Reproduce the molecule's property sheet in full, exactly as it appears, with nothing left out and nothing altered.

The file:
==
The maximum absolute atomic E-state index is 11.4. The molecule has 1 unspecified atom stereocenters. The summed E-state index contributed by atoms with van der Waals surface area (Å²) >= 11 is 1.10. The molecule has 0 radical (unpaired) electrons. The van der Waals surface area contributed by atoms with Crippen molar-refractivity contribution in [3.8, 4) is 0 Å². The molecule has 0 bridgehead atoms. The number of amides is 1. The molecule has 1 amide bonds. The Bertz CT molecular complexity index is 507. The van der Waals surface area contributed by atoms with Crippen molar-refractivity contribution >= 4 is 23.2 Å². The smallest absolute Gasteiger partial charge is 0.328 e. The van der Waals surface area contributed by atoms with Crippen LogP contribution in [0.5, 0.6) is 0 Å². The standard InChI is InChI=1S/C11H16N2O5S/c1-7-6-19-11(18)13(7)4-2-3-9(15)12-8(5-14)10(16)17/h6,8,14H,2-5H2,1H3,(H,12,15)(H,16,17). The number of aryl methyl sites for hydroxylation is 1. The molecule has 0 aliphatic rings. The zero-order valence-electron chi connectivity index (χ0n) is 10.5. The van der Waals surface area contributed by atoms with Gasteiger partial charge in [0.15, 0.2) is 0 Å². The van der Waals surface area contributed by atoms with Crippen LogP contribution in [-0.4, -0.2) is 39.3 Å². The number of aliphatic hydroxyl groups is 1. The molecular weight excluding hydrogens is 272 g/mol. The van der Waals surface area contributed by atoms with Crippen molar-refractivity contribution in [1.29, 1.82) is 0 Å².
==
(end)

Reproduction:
The maximum absolute atomic E-state index is 11.4. The molecule has 1 unspecified atom stereocenters. The summed E-state index contributed by atoms with van der Waals surface area (Å²) >= 11 is 1.10. The molecule has 0 radical (unpaired) electrons. The van der Waals surface area contributed by atoms with Crippen molar-refractivity contribution in [3.8, 4) is 0 Å². The molecule has 0 bridgehead atoms. The number of amides is 1. The molecule has 1 amide bonds. The Bertz CT molecular complexity index is 507. The van der Waals surface area contributed by atoms with Crippen molar-refractivity contribution >= 4 is 23.2 Å². The smallest absolute Gasteiger partial charge is 0.328 e. The van der Waals surface area contributed by atoms with Crippen LogP contribution in [0.5, 0.6) is 0 Å². The standard InChI is InChI=1S/C11H16N2O5S/c1-7-6-19-11(18)13(7)4-2-3-9(15)12-8(5-14)10(16)17/h6,8,14H,2-5H2,1H3,(H,12,15)(H,16,17). The number of aryl methyl sites for hydroxylation is 1. The molecule has 0 aliphatic rings. The zero-order valence-electron chi connectivity index (χ0n) is 10.5. The van der Waals surface area contributed by atoms with Gasteiger partial charge in [0.15, 0.2) is 0 Å². The van der Waals surface area contributed by atoms with Crippen LogP contribution in [-0.4, -0.2) is 39.3 Å². The number of aliphatic hydroxyl groups is 1. The molecular weight excluding hydrogens is 272 g/mol. The van der Waals surface area contributed by atoms with Crippen molar-refractivity contribution in [1.29, 1.82) is 0 Å².